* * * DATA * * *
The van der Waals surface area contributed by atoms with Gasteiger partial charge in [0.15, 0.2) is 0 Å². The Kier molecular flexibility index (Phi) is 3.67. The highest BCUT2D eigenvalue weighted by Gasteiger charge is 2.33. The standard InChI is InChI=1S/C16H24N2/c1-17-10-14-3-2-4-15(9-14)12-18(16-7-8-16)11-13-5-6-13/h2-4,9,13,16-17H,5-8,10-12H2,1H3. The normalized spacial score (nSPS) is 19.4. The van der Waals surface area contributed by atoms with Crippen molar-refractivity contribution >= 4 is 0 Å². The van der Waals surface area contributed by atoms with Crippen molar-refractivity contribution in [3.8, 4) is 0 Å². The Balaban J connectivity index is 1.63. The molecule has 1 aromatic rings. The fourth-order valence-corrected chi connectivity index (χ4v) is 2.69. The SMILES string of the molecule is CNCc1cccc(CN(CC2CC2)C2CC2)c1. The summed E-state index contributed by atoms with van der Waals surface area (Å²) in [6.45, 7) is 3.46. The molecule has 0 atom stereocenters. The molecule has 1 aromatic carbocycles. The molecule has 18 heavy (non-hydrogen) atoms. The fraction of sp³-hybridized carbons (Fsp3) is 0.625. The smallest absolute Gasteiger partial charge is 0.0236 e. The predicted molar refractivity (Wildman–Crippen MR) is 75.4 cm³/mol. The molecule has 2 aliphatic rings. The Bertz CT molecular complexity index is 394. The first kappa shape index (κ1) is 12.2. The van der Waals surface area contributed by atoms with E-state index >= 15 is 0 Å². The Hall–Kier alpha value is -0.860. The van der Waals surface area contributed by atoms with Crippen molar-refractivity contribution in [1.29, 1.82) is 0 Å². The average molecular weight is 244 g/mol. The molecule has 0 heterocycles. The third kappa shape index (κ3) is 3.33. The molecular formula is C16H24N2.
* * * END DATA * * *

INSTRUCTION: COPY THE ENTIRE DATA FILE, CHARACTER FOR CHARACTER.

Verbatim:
The van der Waals surface area contributed by atoms with Gasteiger partial charge in [0.15, 0.2) is 0 Å². The Kier molecular flexibility index (Phi) is 3.67. The highest BCUT2D eigenvalue weighted by Gasteiger charge is 2.33. The standard InChI is InChI=1S/C16H24N2/c1-17-10-14-3-2-4-15(9-14)12-18(16-7-8-16)11-13-5-6-13/h2-4,9,13,16-17H,5-8,10-12H2,1H3. The normalized spacial score (nSPS) is 19.4. The van der Waals surface area contributed by atoms with Crippen molar-refractivity contribution >= 4 is 0 Å². The van der Waals surface area contributed by atoms with Crippen molar-refractivity contribution in [3.8, 4) is 0 Å². The Balaban J connectivity index is 1.63. The molecule has 1 aromatic rings. The fourth-order valence-corrected chi connectivity index (χ4v) is 2.69. The SMILES string of the molecule is CNCc1cccc(CN(CC2CC2)C2CC2)c1. The summed E-state index contributed by atoms with van der Waals surface area (Å²) in [6.45, 7) is 3.46. The molecule has 0 atom stereocenters. The molecule has 1 aromatic carbocycles. The molecule has 18 heavy (non-hydrogen) atoms. The fraction of sp³-hybridized carbons (Fsp3) is 0.625. The smallest absolute Gasteiger partial charge is 0.0236 e. The predicted molar refractivity (Wildman–Crippen MR) is 75.4 cm³/mol. The molecule has 2 aliphatic rings. The Bertz CT molecular complexity index is 394. The first kappa shape index (κ1) is 12.2. The van der Waals surface area contributed by atoms with E-state index >= 15 is 0 Å². The Hall–Kier alpha value is -0.860. The van der Waals surface area contributed by atoms with Crippen molar-refractivity contribution in [1.29, 1.82) is 0 Å². The average molecular weight is 244 g/mol. The molecule has 0 heterocycles. The third kappa shape index (κ3) is 3.33. The molecular formula is C16H24N2.